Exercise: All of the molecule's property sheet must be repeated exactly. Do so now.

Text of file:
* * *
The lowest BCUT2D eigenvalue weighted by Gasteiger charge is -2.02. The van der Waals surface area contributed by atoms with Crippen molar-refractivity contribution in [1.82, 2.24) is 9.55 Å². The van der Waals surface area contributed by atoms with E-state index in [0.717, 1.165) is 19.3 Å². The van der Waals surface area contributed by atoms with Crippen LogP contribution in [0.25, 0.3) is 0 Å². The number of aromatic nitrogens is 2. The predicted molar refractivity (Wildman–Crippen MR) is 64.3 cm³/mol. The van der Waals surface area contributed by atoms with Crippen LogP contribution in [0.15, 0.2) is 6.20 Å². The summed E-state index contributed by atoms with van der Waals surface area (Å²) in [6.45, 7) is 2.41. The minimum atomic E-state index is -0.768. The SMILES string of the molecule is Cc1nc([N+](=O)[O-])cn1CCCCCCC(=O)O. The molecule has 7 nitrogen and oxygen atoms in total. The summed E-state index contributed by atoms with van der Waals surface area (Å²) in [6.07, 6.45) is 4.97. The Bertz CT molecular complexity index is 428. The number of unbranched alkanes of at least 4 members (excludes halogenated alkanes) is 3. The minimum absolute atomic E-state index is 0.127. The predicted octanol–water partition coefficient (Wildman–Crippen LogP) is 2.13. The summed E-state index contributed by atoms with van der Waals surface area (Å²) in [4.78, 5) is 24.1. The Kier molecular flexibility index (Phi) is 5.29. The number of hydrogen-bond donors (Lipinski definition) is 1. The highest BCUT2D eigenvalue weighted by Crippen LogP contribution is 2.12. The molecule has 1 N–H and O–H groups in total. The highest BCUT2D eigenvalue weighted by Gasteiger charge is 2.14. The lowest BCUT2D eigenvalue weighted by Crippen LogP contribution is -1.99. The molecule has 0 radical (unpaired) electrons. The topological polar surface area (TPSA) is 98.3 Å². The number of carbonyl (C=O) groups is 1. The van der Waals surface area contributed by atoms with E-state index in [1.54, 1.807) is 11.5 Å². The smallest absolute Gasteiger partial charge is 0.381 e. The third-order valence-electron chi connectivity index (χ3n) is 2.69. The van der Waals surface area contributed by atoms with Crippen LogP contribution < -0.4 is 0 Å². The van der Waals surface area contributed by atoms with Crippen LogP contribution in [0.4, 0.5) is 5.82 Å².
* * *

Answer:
The lowest BCUT2D eigenvalue weighted by Gasteiger charge is -2.02. The van der Waals surface area contributed by atoms with Crippen molar-refractivity contribution in [1.82, 2.24) is 9.55 Å². The van der Waals surface area contributed by atoms with E-state index in [0.717, 1.165) is 19.3 Å². The van der Waals surface area contributed by atoms with Crippen LogP contribution in [0.25, 0.3) is 0 Å². The number of aromatic nitrogens is 2. The predicted molar refractivity (Wildman–Crippen MR) is 64.3 cm³/mol. The van der Waals surface area contributed by atoms with Crippen LogP contribution in [0.15, 0.2) is 6.20 Å². The summed E-state index contributed by atoms with van der Waals surface area (Å²) in [6.45, 7) is 2.41. The minimum atomic E-state index is -0.768. The SMILES string of the molecule is Cc1nc([N+](=O)[O-])cn1CCCCCCC(=O)O. The molecule has 7 nitrogen and oxygen atoms in total. The summed E-state index contributed by atoms with van der Waals surface area (Å²) in [6.07, 6.45) is 4.97. The Bertz CT molecular complexity index is 428. The number of unbranched alkanes of at least 4 members (excludes halogenated alkanes) is 3. The minimum absolute atomic E-state index is 0.127. The predicted octanol–water partition coefficient (Wildman–Crippen LogP) is 2.13. The summed E-state index contributed by atoms with van der Waals surface area (Å²) in [4.78, 5) is 24.1. The Kier molecular flexibility index (Phi) is 5.29. The number of hydrogen-bond donors (Lipinski definition) is 1. The highest BCUT2D eigenvalue weighted by Crippen LogP contribution is 2.12. The molecule has 1 N–H and O–H groups in total. The highest BCUT2D eigenvalue weighted by Gasteiger charge is 2.14. The lowest BCUT2D eigenvalue weighted by Crippen LogP contribution is -1.99. The molecule has 0 radical (unpaired) electrons. The topological polar surface area (TPSA) is 98.3 Å². The number of carbonyl (C=O) groups is 1. The van der Waals surface area contributed by atoms with E-state index in [1.54, 1.807) is 11.5 Å². The smallest absolute Gasteiger partial charge is 0.381 e. The third-order valence-electron chi connectivity index (χ3n) is 2.69. The van der Waals surface area contributed by atoms with Crippen LogP contribution < -0.4 is 0 Å². The van der Waals surface area contributed by atoms with Crippen LogP contribution in [0.4, 0.5) is 5.82 Å².